Deborah O’Neill, UK head of digital at Oliver Wyman, says: “Greenfielding new technologies are often completely new propositions that bring about advantages to the end-customer, but also for the core bank looking to implement them. For example, creating a new tech culture that was incubated in the start-up and then integrated into the core bank.
“If the greenfield project is a new customer proposition, then it is may be distinct from the core brand and can offer a way of testing new propositions that can be passed back to the core bank.”
She adds: “A lot of the bank’s core tech may have been based on one core system, but with the introduction of a new start-up, there might be more of an ecosystem of contracts, so banks need to be far more flexible.”
Launched in January 2016, CaixaBank’s subsidiary imaginBank has already reached more than one million customers, but most of those have come from CaixaBank itself.
“It’s our sandbox,” CaixaBank chief executive Gonzalo Gortázar told Euromoney last year. “It’s a great tool to try new things and move those that work onto CaixaBank.”
In contrast, BBVA folded its Spanish online arm Unoe to avoid competition in the group for digital resources, including tech-savvy talent.
Nearly all banks have old mainframe systems. It isn’t a commonly accepted view, but they are very good at what they do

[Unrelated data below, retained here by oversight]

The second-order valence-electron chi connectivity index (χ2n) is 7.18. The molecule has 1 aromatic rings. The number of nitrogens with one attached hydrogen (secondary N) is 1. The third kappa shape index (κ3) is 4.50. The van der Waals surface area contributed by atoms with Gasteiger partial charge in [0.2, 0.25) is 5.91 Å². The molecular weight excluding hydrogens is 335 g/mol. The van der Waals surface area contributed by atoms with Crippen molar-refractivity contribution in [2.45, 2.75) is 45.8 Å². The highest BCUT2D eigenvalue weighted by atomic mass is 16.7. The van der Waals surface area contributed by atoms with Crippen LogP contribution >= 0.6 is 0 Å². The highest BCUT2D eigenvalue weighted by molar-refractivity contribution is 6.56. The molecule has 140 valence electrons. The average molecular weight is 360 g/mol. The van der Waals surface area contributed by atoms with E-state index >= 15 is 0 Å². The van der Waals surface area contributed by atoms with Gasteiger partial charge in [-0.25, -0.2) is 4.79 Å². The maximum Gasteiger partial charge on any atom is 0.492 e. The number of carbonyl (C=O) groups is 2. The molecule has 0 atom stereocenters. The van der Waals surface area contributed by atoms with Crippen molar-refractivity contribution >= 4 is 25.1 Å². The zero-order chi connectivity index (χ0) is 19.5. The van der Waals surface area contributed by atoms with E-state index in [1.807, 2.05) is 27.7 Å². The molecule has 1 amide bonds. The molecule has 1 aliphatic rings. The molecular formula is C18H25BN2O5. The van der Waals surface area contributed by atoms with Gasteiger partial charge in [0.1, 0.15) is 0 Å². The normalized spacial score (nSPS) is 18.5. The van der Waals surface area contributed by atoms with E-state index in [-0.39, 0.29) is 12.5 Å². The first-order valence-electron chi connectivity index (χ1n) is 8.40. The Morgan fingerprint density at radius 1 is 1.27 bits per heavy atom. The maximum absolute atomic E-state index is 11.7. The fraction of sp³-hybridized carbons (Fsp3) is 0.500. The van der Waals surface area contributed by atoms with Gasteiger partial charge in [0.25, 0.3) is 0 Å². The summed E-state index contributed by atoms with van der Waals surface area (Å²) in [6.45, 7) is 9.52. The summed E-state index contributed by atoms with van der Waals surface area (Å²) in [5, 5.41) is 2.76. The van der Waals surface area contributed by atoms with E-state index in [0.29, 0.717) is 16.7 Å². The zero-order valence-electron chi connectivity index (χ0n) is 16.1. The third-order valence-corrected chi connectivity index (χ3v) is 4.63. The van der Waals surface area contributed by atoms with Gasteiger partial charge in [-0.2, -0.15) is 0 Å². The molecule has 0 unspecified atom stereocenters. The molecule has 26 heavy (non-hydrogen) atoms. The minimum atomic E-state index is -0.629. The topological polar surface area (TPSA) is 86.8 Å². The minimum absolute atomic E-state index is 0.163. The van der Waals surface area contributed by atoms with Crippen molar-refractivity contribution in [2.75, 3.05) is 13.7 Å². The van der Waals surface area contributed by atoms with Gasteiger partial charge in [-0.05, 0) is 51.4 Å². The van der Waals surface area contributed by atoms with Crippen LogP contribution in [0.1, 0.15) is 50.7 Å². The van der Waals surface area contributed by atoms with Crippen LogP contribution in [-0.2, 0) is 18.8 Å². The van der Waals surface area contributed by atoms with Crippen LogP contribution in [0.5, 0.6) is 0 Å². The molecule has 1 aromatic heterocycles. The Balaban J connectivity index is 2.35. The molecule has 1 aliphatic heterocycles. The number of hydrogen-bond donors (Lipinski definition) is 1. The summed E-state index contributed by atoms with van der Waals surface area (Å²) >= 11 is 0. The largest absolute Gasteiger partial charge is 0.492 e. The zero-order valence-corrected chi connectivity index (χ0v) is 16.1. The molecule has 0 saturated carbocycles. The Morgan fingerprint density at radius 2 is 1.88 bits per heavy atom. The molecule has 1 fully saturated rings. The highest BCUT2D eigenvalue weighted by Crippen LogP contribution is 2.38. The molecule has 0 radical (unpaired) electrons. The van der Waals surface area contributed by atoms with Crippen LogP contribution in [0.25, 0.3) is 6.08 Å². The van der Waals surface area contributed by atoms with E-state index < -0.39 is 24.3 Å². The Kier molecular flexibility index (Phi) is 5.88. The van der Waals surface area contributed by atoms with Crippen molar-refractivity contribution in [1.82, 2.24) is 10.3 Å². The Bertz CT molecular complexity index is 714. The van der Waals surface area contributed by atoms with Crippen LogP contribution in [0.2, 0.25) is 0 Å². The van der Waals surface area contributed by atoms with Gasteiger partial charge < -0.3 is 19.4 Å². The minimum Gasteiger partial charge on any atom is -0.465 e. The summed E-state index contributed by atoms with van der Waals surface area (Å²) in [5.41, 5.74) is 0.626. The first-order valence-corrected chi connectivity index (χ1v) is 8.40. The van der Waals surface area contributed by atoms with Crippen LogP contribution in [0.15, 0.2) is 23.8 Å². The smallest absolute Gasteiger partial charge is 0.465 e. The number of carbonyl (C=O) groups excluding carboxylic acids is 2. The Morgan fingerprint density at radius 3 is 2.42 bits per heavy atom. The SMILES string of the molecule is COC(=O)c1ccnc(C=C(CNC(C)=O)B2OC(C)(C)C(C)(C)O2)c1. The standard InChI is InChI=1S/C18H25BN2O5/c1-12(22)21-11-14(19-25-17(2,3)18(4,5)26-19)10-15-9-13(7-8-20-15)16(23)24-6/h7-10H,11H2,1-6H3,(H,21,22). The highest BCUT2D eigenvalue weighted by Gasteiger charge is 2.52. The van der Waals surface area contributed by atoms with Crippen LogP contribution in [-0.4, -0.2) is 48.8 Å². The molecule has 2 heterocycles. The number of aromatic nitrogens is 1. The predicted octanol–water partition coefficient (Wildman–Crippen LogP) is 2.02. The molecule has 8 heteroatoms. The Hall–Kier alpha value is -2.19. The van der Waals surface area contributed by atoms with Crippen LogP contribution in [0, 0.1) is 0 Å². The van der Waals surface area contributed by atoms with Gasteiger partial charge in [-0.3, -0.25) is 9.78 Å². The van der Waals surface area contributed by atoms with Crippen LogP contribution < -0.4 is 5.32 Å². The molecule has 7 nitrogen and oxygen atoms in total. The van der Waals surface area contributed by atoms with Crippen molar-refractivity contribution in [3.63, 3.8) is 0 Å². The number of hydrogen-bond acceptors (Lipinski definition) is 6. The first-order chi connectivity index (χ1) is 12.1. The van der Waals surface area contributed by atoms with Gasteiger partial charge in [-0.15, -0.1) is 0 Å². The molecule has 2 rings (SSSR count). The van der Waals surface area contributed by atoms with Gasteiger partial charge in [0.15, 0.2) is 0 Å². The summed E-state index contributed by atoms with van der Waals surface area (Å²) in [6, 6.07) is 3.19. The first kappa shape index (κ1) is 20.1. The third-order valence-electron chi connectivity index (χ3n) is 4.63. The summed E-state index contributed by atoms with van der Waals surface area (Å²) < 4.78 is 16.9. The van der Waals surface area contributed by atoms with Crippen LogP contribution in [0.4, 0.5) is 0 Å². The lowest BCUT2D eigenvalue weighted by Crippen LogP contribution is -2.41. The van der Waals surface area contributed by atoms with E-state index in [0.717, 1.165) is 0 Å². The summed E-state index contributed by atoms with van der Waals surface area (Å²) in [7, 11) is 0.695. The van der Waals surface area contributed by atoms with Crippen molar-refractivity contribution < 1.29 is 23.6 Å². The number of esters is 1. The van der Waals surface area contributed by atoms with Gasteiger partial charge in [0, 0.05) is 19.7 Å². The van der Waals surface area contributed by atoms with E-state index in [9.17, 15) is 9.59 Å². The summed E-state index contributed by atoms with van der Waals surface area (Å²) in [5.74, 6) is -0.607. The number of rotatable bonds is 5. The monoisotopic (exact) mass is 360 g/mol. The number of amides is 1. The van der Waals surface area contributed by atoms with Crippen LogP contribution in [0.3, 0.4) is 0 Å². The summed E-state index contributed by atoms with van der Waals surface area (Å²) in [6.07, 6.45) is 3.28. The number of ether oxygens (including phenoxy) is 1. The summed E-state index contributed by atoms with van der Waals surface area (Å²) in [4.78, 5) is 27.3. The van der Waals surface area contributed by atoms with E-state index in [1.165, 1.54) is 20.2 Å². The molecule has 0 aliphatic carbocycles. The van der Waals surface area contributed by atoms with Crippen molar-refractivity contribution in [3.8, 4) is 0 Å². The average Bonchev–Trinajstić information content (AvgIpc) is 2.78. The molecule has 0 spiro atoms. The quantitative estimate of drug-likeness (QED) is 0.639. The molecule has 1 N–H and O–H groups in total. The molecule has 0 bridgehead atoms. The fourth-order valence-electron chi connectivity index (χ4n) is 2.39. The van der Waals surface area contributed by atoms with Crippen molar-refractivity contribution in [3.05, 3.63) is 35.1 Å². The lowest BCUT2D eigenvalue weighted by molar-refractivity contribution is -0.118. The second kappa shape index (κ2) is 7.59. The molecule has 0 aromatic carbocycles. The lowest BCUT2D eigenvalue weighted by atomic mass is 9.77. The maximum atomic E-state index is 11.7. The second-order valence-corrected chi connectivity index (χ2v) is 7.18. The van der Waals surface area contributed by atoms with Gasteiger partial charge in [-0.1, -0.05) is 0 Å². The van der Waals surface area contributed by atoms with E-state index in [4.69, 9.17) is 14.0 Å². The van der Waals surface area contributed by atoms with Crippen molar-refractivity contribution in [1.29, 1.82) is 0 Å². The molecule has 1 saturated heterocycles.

– Mark Bailie, Bó
Oliver Wyman cites the progress of neo-banks in two particular geographies: in South Korea, one of the country’s first digital-only banks, Kakao, signed up 6.3 million customers, or 15% of the total banked population, in just one year from launch in June 2017 to July 2018.
And in the UK, five start-ups – Monzo, Revolut, Atom, Starling and Tandem – grew their customer base from 600,000 to 2.5 million, or 5% of the market, during the same time period.
In China, the country’s first online-only insurer ZhongAn signed up 432 million customers within just four years.
A greenfield approach involves the incubation of a portfolio of investments, with the most promising one or two subsequently becoming a main focus of the organization. Resources then need to be freed up by scaling back parts of the core business that no longer drive growth, but should only be redirected to the greenfield project in stages.
|Mark Bailie, Bó|
Bó’s Bailie, who was former group COO at RBS, says this is the pragmatic solution, but it isn’t cost-free.